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Know Your America: The Bill of Rights

Sentinel Staff
Friday, January 11, 2019

The United States of America is the world's oldest surviving federation -- a federal republic and a representative democracy. 

We as Americans developed our ideology of "republicanism" in our quest of independence from Great Britain, asserting that government rested on the will of the people and expressed in their local legislatures. 

On July 4, 1776, the Second Continental Congress unanimously adopted the "Declaration of Independence," which proclaimed that the 13 colonies were forming an independent nation and had no further allegiance to the British crown.

Upon the defeat of the British in 1781, which ended the American Revolutionary War, the newly formed country's leadership developed the United States Constitution, which serves as the supreme law of the United States.

The Constitution is organized into three parts: the Preamble, the seven Articles (which establishes how the Government is structured), and the Amendments -- the first ten of which are called the "Bill of Rights."

The Seminole Sentinel in today's edition, will be republishing the Bill of Rights, as a reminder the liberties we as Americans have based upon the laws established in the Constitution.

Amendment I
Congress shall make no law respecting an establishment of religion, or prohibiting the free exercise thereof; or abridging the freedom of speech, or of the press; or the right of the people peaceably to assemble, and to petition the government for a redress of grievances.

Amendment II
A well-regulated militia, being necessary to the security of a free state, the right of the people to keep and bear arms, shall not be infringed.

Amendment III
No soldier shall, in time of peace be quartered in any house, without the consent of the owner, nor in time of war, but in a manner to be prescribed by law.

Amendment IV
The right of the people to be secure in their persons, houses, papers, and effects, against unreasonable searches and seizures, shall not be violated, and no warrants shall issue, but upon probable cause, supported by oath or affirmation, and particularly describing the place to be searched, and the persons or things to be seized.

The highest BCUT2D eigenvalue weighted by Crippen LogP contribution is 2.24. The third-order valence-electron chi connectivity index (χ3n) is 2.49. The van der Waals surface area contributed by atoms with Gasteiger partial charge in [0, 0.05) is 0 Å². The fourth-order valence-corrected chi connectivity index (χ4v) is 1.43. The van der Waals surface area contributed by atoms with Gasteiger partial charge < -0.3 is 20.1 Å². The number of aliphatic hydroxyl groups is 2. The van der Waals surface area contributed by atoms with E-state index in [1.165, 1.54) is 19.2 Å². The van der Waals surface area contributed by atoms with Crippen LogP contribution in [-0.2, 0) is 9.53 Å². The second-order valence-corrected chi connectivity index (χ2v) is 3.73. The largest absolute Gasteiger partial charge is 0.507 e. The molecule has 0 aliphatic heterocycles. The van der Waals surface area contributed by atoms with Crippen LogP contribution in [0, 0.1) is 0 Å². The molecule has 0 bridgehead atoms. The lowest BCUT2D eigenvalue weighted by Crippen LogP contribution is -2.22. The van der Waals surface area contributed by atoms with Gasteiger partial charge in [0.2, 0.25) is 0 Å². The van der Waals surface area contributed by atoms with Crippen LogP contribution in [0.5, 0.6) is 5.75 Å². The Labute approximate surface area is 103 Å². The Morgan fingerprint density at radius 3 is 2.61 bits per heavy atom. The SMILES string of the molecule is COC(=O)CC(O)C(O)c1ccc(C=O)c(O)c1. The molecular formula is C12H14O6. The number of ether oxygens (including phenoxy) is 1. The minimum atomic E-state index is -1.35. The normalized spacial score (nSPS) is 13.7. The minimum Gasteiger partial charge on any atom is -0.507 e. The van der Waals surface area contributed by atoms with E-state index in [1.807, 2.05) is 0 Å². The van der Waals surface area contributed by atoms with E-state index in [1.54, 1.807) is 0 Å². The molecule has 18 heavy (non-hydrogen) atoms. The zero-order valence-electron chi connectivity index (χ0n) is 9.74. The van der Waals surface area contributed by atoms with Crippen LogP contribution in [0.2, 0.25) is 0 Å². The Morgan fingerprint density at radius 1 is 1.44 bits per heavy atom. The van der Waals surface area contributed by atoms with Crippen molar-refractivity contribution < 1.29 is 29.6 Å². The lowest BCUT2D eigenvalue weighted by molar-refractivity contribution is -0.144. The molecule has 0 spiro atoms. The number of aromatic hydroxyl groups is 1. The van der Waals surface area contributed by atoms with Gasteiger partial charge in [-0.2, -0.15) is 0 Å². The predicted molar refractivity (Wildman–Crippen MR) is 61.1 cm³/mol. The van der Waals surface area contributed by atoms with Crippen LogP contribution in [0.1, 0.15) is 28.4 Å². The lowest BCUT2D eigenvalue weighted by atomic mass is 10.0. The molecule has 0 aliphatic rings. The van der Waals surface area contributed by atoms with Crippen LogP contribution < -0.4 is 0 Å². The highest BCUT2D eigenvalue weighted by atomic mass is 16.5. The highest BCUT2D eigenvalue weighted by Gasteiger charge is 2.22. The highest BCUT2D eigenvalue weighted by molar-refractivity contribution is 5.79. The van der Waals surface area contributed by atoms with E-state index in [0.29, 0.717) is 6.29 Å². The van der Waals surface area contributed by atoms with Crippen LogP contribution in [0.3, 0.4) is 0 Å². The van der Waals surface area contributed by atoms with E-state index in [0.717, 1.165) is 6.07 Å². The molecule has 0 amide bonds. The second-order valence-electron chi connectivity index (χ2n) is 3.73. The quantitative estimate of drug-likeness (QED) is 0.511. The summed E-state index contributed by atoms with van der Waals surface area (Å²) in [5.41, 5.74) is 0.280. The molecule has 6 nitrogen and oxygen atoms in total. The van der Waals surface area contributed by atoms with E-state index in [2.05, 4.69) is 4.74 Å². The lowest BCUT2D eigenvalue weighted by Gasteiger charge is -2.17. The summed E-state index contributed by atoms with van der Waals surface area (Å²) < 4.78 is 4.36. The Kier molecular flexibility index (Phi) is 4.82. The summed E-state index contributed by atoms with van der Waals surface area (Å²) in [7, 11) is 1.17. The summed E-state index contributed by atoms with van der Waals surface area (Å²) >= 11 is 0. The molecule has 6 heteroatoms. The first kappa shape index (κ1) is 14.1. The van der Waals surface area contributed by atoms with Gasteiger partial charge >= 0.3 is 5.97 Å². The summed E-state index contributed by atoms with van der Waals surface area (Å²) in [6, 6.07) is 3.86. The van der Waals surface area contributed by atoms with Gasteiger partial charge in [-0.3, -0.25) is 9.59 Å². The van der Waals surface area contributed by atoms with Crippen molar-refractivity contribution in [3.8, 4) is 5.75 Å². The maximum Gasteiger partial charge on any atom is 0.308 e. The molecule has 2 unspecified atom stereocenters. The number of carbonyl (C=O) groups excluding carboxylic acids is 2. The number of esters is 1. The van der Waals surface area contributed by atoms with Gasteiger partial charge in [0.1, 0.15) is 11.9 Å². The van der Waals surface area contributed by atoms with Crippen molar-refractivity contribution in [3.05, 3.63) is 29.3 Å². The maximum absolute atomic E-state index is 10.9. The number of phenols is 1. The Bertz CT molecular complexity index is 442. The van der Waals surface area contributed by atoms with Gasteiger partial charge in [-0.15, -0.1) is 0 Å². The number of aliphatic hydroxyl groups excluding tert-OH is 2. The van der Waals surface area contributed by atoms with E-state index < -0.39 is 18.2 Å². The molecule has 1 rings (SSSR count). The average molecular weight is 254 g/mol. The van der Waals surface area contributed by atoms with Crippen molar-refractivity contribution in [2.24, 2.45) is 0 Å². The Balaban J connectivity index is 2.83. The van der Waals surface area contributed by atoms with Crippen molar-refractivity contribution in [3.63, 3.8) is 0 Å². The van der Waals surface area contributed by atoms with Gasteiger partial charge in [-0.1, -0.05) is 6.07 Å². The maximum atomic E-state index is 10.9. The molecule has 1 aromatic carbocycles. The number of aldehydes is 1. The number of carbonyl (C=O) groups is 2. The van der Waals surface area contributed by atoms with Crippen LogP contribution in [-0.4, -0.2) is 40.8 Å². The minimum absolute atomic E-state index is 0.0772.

Amendment V
No person shall be held to answer for a capital, or otherwise infamous crime, unless on a presentment or indictment of a grand jury, except in cases arising in the land or naval forces, or in the militia, when in actual service in time of war or public danger; nor shall any person be subject for the same offense to be twice put in jeopardy of life or limb; nor shall be compelled in any criminal case to be a witness against himself, nor be deprived of life, liberty, or property, without due process of law; nor shall private property be taken for public use, without just compensation.

Amendment VI
In all criminal prosecutions, the accused shall enjoy the right to a speedy and public trial, by an impartial jury of the state and district wherein the crime shall have been committed, which district shall have been previously ascertained by law, and to be informed of the nature and cause of the accusation; to be confronted with the witnesses against him; to have compulsory process for obtaining witnesses in his favor, and to have the assistance of counsel for his defense.

Amendment VII
In suits at common law, where the value in controversy shall exceed twenty dollars, the right of trial by jury shall be preserved, and no fact tried by a jury, shall be otherwise reexamined in any court of the United States, than according to the rules of the common law.

Amendment VIII
Excessive bail shall not be required, nor excessive fines imposed, nor cruel and unusual punishments inflicted.

Amendment IX
The enumeration in the Constitution, of certain rights, shall not be construed to deny or disparage others retained by the people.

Amendment X
The powers not delegated to the United States by the Constitution, nor prohibited by it to the states, are reserved to the states respectively, or to the people.

In future editions of the Seminole Sentinel, we will look at other portions of the U.S. Constitution, again as a reminder the liberties we as Americans have based upon the laws established in the Constitution.